PORTLAND, Ore. (KOIN) – Portland Mayor Ted Wheeler proposed allocating a $27 million “down payment” to build six designated camping sites during Thursday’s City Council Fall Budget Meeting work session, the mayor’s office announced.
During the City Council work session, Wheeler said “on November 3, council passed five resolutions that will save lives and livelihoods for all Portlanders housed and unhoused. This budget proposal allocates approximately $30 million to the commitments made within those resolutions.”
“Last week, we approved policies to create six designated camping sites and phase-in a citywide ban on unsanctioned camping; this week I am proposing an immediate $27 million City budget down payment to help build six Designated Camping Sites and related priorities,” Wheeler said in a statement. “This $27 million is a great start, and shows we are serious about quick implementation of our affordable housing and houselessness goals, but for the houselessness needs, it’s about half of the total we will need – we still need resources from our Multnomah County, Metro and State of Oregon partners.”
Wheeler added “it’s no surprise that this work requires a considerable amount of funding. I will continue to ask our federal partners, our governor elect, leaders within the Metro regional government, and the incoming Multnomah County chair to partner with us and to provide the services and resources needed to do the hard work ahead of us.”
According to the mayor’s office, $3.5 million of the $27 million will go towards a 50-person city-employee Navigation Team “to increase connection with individuals experiencing homelessness and available services.”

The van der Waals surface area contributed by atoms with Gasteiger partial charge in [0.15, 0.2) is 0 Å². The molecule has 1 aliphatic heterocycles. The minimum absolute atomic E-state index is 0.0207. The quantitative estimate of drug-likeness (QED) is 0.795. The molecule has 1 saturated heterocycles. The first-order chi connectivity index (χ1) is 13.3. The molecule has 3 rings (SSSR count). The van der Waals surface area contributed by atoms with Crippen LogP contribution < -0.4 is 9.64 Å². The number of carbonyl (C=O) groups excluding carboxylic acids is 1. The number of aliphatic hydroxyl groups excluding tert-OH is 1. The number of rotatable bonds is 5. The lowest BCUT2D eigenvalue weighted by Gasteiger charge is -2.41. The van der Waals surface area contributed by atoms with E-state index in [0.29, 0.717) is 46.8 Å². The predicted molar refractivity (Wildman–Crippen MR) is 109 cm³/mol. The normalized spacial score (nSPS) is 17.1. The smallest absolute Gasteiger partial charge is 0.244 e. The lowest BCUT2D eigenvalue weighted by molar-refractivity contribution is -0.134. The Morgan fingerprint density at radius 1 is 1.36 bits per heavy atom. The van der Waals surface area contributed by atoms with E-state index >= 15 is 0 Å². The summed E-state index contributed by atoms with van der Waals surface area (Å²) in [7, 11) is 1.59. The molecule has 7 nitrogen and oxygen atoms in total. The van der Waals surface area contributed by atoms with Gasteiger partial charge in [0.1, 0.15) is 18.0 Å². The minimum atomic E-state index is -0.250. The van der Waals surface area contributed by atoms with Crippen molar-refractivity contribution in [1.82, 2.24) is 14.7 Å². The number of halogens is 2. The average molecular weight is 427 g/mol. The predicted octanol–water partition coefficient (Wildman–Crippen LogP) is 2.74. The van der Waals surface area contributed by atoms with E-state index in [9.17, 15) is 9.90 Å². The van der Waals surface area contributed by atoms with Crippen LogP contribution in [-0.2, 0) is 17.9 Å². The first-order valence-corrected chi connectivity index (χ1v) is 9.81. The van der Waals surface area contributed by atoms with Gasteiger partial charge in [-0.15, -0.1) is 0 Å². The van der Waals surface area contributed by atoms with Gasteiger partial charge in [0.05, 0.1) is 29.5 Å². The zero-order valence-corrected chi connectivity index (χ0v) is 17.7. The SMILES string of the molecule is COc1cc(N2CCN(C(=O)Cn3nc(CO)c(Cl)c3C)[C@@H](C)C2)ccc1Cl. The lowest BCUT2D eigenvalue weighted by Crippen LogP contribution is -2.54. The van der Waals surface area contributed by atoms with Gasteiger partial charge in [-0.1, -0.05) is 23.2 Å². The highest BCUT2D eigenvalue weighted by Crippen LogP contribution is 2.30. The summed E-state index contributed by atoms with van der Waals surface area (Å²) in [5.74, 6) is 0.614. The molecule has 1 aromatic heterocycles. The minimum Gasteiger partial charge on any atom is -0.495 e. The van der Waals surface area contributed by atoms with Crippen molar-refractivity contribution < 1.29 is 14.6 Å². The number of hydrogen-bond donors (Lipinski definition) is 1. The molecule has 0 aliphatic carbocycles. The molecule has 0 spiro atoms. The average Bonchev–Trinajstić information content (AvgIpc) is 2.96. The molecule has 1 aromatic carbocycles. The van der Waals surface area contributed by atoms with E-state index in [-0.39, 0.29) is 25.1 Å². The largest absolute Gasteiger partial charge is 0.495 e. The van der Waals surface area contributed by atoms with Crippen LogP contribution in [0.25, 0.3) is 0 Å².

Additionally, Wheeler proposed $4,188,600 for three designated camping sites including site preparation and construction costs and $12,845,750 for operational costs for three camping sites for one year, which would also include staff salaries, according to the mayor’s office.
The mayor also proposed $750,000 for private security contracts “for surrounding neighborhoods and business districts of designated camping locations.” The mayor also proposed allocating $1,500,000 to expand staffing for the City Incident Command team along with $3,891,164 for the Impact Reduction Program.
No votes were cast on Thursday’s proposal, but it has received some criticism from Commissioner Hardesty who claimed her office had only been notified of the changes two days ago.
Hardesty stated “it’s unfortunate that it seems to be just on a fast track for passage. I know I won’t be here next year. But that doesn’t mean I don’t care about how we end this budget cycle.”
Officials say council members will be able to discuss the proposal ahead of the ordinances next week.